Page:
Beyond the Book is a site that to date has produced about 273 podcasts, starting in 2006, and producing about twenty-five annually. I looked at summaries starting in 2011 until now and selected nineteen to hear. Of those six are worth recommending, as follows: the first, “Twitter by the Numbers” is on page four, lasts eighteen minutes and talks about how it is used, value to authors and publishers, how to access, and how to apply and manage time on it efficiently using such apps as Hoot Suite a social media dashboard, or TweetDeck.
“E-magination 2011,” the second selection, is 42 minutes long under Best of BTB at 42 min, evolution of e-books, e-readers, use of twitter, varied e-reader formats, iPad vs Kindle, US vs India, publication of an e-book on Twitter and ElectricLiterature.com Reference is also made to overdrive.com where over 150 devices are listed with the types of files they can read (PDF, Kindle, OEPub, MP3, OPDF, WMA, WMV ) so you can see what files will work on the Kindle or iPad or iPhone, etc.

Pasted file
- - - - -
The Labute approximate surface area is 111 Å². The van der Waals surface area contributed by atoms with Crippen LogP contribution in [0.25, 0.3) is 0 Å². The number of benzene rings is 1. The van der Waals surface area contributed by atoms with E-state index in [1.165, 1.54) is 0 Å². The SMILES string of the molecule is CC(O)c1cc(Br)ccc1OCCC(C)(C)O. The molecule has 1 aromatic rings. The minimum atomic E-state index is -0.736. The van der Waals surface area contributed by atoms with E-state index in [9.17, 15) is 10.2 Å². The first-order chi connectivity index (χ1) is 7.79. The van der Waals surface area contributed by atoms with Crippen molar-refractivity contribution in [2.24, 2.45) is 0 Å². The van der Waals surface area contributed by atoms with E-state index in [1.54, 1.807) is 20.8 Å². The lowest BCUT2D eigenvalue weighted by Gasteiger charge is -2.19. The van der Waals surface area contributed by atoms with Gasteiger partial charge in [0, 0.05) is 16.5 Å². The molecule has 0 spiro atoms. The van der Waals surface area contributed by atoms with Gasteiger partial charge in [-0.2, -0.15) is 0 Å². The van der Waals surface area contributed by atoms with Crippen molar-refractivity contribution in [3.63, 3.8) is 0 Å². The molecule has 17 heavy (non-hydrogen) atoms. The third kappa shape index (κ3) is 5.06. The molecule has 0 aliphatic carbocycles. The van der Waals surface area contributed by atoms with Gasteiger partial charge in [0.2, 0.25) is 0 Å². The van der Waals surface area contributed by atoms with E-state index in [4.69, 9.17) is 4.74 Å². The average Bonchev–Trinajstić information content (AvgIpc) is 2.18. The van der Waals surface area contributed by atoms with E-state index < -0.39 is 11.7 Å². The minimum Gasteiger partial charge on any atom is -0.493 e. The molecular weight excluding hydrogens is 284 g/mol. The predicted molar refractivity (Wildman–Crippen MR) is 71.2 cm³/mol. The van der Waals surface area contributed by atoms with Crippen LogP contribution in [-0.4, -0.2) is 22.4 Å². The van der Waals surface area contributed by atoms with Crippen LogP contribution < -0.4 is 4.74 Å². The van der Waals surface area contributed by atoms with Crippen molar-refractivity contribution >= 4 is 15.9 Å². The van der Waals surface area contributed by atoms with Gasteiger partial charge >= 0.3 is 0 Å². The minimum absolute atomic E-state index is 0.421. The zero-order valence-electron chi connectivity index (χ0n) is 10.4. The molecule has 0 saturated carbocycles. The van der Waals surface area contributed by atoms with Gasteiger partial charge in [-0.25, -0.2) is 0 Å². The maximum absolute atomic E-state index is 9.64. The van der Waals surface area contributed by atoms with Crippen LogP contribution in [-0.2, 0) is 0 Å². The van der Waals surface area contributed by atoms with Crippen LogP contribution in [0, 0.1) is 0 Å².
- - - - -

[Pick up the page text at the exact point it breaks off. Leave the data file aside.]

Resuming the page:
Number three is “Self-publishing” where over eighteen minutes you’ll learn that Kindle is used most often for books and fiction prevails while non-fiction users who often apply the information on the job prefer hard copy. Self publishing boot camps exist! You also need an editor and cover designer so you don’t make such mistakes as having odd numbers on the left pages instead of the right, omitting a copyright notice and using unathorized images.
Writing and publishing scientific papers is number four, called “The Doctors Book Is In” and lasts 21 minutes by the author of a book on the subject. When it first appeared in 1979, How to Write and Publish a Scientific Paper outlined the basic structure of scientific articles, and detailed the basics of good scientific writing style. A generation later, the basics remain, but the writing and publishing process has evolved from the days of typewriters and printed galley.
Number five, “Copyright and Commerce” is 76 minutes with a three person panel that discusses SOPA, orphan works, non-profit vs commercial use, fair use of photos, small claims alternative to litgation by owners, and the Hathi Trust, a very large-scale collaborative repository of digital content including content digitized via the Google Books project, Internet Archive digitization initiatives, and content digitized locally by libraries. One panelist points out that about 80% of images appearing on the internet are unauthorized.